Why did you choose the characters of a policeman and criminal to tell your own version of Vikram and Betaal?" children*s book author Deepa Agarwal asks writer-directors Pushkar-Gayathri, whose movie Vikram Vedha hit the screens on Friday. Agarwal, who has 50 titles to her name, has penned her own retellings of the Baital Pachisi or Vikram Betaal - including, Listen, O King!: Five-and-Twenty Tales of Vikram and the Vetal, which according to her is the adult version of the subversive texts that make one question the good and bad.
The director couple, who has remade their own 2017 Tamil film, starring Hrithik Roshan as Vedha, the criminal, and Saif Ali Khan, as Vikram the cop, seem as obsessed as Agarwal with the collection of stories. Originally known as Baital Pachisi, the earliest version could have been compiled as early as the 11th century in a Sanskrit work by writer Somadeva. Many centuries later, it refuses to leave the imagination of the Indian mythology lover.
"We had thought about the landscape," Gayathri says in response to Agarwal*s question. "Could it have been based in politics or business? But we wanted some action, drama, and so, the roles of policeman and criminal seemed apt." In the movie, Vikram sets out to track and kill Vedha, the gangster. After he voluntarily surrenders himself, he tells Vikram three stories that changes his perception of good and evil.
mid-day is observer in a conversation between the three chatting about myth and truth, and why this folktale continues to stay relevant in a world where people are challenging established notions of how one must conduct himself, or what is considered the right thing to do. The directors say that their love affair with the stories started when they were younger, not very different from those of us who spent Sunday evenings watching the television show, starring Arun Govil as the good and just King Vikramaditya and Sajjan as the conniving ghost Betaal. Every time Vikram caught Betaal, the ghost insisted he hear a story that always ended in a question. When the king was flummoxed to offer an answer to a morally-ambiguous question , the ghost disappeared. "We were having a late-night chat about how all narratives always have a clear good and bad [angle]. Where are the stories of grey? How do we juxtapose good and bad with grey?" Pushkar says, thinking aloud.
In fact, the two say that the version of the Vikram-Betaal stories told in Tamil Nadu, ended with a choice that King Vikramaditya had to make. "That interested us - the question of moral ambiguity. We were interested in this intersection of mythical with modern storytelling," says Pushkar, as Gayathri adds, "Most of our folk tales don*t have characters who are all white; they are a bit of this and that."
Because most of the policemen the filmmaker couple met pride themselves on instinctively being able to tell the innocent apart from the guilty, they wondered, what if that intuition went wrong, and you are in a position of power? "It*s likely that this intuition rides on stereotypes, on certain characteristics that you expect a certain kind of person to have."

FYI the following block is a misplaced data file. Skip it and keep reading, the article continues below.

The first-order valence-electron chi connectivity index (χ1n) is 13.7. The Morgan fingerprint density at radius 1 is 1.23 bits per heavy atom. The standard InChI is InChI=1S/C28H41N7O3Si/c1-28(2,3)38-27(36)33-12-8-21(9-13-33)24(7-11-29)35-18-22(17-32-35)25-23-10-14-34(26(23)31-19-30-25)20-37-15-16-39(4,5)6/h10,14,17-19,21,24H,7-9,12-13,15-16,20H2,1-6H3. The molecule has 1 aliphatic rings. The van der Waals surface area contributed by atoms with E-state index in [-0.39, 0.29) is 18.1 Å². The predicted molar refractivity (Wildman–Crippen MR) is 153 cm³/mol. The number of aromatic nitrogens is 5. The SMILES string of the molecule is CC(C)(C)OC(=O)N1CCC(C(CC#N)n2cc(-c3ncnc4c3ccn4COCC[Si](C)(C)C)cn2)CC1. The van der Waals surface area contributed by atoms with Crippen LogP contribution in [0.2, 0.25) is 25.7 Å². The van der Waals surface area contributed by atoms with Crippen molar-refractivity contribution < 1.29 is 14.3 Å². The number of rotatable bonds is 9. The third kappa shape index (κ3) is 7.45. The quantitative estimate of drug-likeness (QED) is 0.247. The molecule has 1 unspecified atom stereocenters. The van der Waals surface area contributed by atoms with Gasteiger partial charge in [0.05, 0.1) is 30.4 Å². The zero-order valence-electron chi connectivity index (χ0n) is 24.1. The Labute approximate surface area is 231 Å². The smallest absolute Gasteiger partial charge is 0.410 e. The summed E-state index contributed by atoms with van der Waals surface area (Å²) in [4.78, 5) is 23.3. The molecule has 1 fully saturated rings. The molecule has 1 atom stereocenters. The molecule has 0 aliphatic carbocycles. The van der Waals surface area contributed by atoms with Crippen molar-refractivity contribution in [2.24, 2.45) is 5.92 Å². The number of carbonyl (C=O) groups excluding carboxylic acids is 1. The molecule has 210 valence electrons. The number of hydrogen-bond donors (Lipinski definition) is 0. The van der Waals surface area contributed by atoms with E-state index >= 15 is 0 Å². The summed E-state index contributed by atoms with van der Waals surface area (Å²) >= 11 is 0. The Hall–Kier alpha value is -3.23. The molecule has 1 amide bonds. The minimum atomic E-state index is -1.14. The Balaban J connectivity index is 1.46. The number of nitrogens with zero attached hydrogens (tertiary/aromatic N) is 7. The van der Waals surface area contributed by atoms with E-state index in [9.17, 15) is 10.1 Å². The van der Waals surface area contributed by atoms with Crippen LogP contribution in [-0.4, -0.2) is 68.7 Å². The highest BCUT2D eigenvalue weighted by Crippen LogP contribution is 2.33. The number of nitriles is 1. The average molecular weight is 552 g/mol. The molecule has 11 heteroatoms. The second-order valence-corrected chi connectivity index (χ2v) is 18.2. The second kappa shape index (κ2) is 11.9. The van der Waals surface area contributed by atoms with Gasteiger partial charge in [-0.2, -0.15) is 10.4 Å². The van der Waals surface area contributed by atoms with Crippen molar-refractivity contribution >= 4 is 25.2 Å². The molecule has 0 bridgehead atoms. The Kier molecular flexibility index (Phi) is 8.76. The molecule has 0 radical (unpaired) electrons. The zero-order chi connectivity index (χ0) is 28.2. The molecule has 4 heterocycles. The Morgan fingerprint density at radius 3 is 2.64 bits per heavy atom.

But they were clear that there was no redemption for their gangster character. "Vedha*s character doesn*t have a heart of gold. It was conscious [decision to portray him as all black]. And that*s why Betaal is interesting; the devil changes in every story. He was a big inspiration for Vedha*s character,"
Agarwal says what she finds fascinating about the premise is the accountability even a King must show. Pople in authority need to be questioned. "The ruler is supposed to make a good judgment, and that is something that Betaal consistently questions. That the gangster can pose questions to a policeman is important," she thinks. Pushkar agrees that the point of the story is to question the wisdom of the ruler. "It challenges the notion that the ruler is always right."
The intriguing part of the folk lore, and frustrating as too, is that Vikram allows this consistent questioning - he is always game to take on the challenge Betaal throws at him. "We had to create situations consistently in the script so that Vikram actually listens to the stories of Vedha." Deepa adds, "Cops and gangsters are inseparable, and Vikram and Betaal too. Often Betaal is perched on his shoulder. He mocks him even, âyou may be powerful, but I have you in my control!*"
Pushkar shares that they worked on the actual imagery of Betaal hoisted on Vikram*s shoulders. "We have shot certain scenes in a way that makes it seem like Hrithik*s character is hovering over Saif. It*s that imagery which stays with the viewer."
In the end, all three agree that the story needs to be told again and again, to children and adults over time. "Most of the time, children are told stories where the answer, and only one answer, is available and apparent. But they must understand that life is complex. This story challenges the dharma of the ruler," says Agarwal. Pushkar calls it critical that such stories exist in our culture to challenge stereotypes - "the wise king, the slimy hyena, the calm deer".
But, at the end of the day, the duo agrees that this is a film, an entertainer, and the audiences will come to theatres to enjoy the imagery and dialogue baazi. Gayathri says, "We also hope of course, that audiences think about the deeper message, of rethinking what*s good and bad. There is a lot to ponder over."